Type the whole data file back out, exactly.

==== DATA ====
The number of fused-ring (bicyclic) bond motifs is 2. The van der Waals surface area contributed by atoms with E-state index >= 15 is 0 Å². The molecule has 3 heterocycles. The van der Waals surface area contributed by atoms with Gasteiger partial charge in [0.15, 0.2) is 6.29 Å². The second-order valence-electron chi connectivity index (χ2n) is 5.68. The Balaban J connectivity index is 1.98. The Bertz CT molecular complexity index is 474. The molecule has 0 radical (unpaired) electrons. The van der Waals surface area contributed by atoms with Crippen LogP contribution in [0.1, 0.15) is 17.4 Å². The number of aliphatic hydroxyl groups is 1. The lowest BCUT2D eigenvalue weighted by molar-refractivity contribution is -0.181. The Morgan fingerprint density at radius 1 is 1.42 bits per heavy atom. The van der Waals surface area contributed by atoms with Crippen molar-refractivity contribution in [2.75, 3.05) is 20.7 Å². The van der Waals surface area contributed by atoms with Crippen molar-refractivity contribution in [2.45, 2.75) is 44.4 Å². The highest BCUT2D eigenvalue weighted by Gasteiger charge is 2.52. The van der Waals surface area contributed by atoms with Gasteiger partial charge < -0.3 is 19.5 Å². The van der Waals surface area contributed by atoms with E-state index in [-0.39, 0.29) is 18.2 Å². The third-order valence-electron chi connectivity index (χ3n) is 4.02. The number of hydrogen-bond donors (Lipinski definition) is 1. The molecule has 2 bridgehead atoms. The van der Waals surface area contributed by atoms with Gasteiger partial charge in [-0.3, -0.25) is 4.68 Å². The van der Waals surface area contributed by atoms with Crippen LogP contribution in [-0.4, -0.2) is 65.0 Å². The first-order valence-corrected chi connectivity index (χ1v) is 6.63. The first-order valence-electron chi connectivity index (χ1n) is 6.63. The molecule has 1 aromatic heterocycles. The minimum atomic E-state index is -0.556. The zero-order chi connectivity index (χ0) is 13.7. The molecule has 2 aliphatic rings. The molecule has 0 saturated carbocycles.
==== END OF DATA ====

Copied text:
The number of fused-ring (bicyclic) bond motifs is 2. The van der Waals surface area contributed by atoms with E-state index >= 15 is 0 Å². The molecule has 3 heterocycles. The van der Waals surface area contributed by atoms with Gasteiger partial charge in [0.15, 0.2) is 6.29 Å². The second-order valence-electron chi connectivity index (χ2n) is 5.68. The Balaban J connectivity index is 1.98. The Bertz CT molecular complexity index is 474. The molecule has 0 radical (unpaired) electrons. The van der Waals surface area contributed by atoms with Crippen LogP contribution in [0.1, 0.15) is 17.4 Å². The number of aliphatic hydroxyl groups is 1. The lowest BCUT2D eigenvalue weighted by molar-refractivity contribution is -0.181. The Morgan fingerprint density at radius 1 is 1.42 bits per heavy atom. The van der Waals surface area contributed by atoms with Crippen molar-refractivity contribution in [2.75, 3.05) is 20.7 Å². The van der Waals surface area contributed by atoms with Crippen molar-refractivity contribution in [2.45, 2.75) is 44.4 Å². The highest BCUT2D eigenvalue weighted by Gasteiger charge is 2.52. The van der Waals surface area contributed by atoms with Gasteiger partial charge < -0.3 is 19.5 Å². The van der Waals surface area contributed by atoms with E-state index in [-0.39, 0.29) is 18.2 Å². The third-order valence-electron chi connectivity index (χ3n) is 4.02. The number of hydrogen-bond donors (Lipinski definition) is 1. The molecule has 2 bridgehead atoms. The van der Waals surface area contributed by atoms with Gasteiger partial charge in [-0.3, -0.25) is 4.68 Å². The van der Waals surface area contributed by atoms with Crippen LogP contribution in [-0.4, -0.2) is 65.0 Å². The first-order valence-corrected chi connectivity index (χ1v) is 6.63. The first-order valence-electron chi connectivity index (χ1n) is 6.63. The molecule has 1 aromatic heterocycles. The minimum atomic E-state index is -0.556. The zero-order chi connectivity index (χ0) is 13.7. The molecule has 2 aliphatic rings. The molecule has 0 saturated carbocycles.